In a nutshell, the boycott does truly aim at increasing discussion, not limiting it. The boycott targets institutions and funding from the state, not individuals of any nationality--including Israeli scholars. Rather than go through all the points here, I'd recommend reading Butler's article.

And to address some of the other concerns, including the arguments of anti-Semitism and unfairly targeting Israel while other countries also systematically violate human rights, I would suggest reading at some of this series of essays: http://www.jadaliyya.com/pages/index/15697/substantive-erasures_essays-on-academic-boycott-an

Your larger points about broken discourse and the same circles of partisans only speaking to each other are certainly worth saying, here and the other times you've brought them up. But in this particular case, in order to really discuss the issue at hand, it is necessary to entertain more information and more perspectives.

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Julian NoiseCat posted on

Leo, the BDS movement is about the occupation. If you are really a "man of the left" maybe you should take a moment to reflect upon the incredible plight of the Palestinians, and read a little bit more about BDS from Columbia professor Judith Butler in The Nation. Thank you for saying something about this though--I swear my criticism has nothing to do with your identity as you so often fear.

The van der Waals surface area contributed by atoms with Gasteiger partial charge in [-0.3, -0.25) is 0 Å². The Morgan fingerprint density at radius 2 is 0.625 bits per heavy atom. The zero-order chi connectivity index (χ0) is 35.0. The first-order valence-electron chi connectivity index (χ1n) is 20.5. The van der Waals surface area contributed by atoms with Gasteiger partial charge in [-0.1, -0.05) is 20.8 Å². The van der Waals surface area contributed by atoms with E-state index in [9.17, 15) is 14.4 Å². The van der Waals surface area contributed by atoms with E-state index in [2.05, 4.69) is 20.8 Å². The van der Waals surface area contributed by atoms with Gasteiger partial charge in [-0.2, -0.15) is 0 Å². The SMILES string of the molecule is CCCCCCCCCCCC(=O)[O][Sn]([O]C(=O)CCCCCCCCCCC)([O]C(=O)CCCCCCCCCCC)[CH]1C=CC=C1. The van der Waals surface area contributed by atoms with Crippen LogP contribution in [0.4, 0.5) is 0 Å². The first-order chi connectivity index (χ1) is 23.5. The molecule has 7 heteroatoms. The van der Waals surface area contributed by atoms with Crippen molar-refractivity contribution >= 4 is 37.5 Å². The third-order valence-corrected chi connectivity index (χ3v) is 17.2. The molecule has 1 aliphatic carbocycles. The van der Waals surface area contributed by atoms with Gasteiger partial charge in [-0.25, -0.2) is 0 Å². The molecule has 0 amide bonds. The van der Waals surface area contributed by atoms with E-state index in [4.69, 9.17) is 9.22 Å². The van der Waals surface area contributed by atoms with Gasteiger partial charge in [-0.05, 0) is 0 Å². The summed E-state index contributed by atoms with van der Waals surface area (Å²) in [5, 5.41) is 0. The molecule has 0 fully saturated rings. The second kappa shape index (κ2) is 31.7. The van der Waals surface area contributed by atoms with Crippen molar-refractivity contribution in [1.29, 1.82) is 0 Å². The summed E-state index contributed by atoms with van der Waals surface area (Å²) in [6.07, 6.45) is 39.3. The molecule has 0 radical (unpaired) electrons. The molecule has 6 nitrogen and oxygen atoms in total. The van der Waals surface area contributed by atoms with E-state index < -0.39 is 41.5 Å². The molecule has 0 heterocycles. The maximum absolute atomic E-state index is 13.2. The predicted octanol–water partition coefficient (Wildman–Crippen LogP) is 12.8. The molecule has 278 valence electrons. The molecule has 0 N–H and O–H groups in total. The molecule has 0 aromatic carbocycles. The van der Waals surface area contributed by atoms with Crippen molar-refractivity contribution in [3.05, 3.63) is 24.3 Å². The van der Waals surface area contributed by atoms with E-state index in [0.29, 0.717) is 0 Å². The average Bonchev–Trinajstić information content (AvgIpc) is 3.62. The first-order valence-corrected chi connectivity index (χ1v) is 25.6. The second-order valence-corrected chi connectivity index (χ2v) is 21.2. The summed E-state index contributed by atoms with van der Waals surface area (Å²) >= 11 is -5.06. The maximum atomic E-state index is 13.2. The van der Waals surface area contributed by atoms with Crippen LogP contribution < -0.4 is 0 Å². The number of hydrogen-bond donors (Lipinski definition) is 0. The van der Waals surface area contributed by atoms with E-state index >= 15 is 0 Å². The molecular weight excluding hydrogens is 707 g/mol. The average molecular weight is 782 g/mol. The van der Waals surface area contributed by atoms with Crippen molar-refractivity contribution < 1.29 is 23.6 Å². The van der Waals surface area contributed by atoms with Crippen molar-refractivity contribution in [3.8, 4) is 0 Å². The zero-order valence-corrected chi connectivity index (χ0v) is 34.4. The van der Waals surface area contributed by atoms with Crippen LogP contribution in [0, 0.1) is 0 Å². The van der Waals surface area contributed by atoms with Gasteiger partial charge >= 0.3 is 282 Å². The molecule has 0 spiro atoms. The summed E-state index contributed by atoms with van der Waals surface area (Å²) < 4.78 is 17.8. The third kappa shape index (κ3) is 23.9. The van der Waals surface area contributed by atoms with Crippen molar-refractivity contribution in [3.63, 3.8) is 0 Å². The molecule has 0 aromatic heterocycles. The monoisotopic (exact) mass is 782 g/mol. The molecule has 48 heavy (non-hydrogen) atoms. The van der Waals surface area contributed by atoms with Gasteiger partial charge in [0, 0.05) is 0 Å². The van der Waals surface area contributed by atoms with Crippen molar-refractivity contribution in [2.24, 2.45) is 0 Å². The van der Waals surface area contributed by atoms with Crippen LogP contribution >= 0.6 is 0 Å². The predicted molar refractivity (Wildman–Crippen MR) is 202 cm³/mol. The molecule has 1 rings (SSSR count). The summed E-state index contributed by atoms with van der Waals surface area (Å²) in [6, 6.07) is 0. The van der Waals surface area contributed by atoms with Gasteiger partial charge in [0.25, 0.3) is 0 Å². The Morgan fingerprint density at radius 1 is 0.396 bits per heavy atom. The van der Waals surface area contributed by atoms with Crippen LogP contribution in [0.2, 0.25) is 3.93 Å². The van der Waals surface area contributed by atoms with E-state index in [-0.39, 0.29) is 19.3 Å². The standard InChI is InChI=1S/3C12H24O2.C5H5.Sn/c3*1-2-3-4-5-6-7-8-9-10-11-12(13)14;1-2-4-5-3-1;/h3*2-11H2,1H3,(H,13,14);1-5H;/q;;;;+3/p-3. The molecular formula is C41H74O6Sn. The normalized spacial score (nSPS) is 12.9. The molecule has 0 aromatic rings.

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SaWaS posted on

Come on, Leo, drop the John Stuart Mill act; it doesn't suit you. You know systems of oppression are not brought to their knees by "shutting opinions down" in this ideologically-neutral, egalitarian "roundtable of discussion" so cherished by the liberal imagination.

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Anonymous posted on

Julian, forgive me, but the official BDS movement is not about the occupation alone, as even Norman Finkelstein (no friend of Israel) has publicly admitted. The three aims of the BDS campaign, according to its website, are for Israel to:

1) end the occupation of the lands captured in 1967,
2) recognize the full equal rights of Israel's Arab citizens, and
3) respect, protect, and promote the right of Palestinian refugees to return to their homes IN ISRAEL.

Don't get me wrong, I fully support goals 1 and 2, but goals 2 and 3 together would essentially spell the end of Israel as a Jewish state. To claim, therefore, that the BDS movement is only about the occupation is either disingenuous or misinformed. Omar Barghouti, the founder of the BDS movement has admitted as much, stating in an interview that the BDS campaign would continue even were Israel to entirely pull back to it's 1967 borders.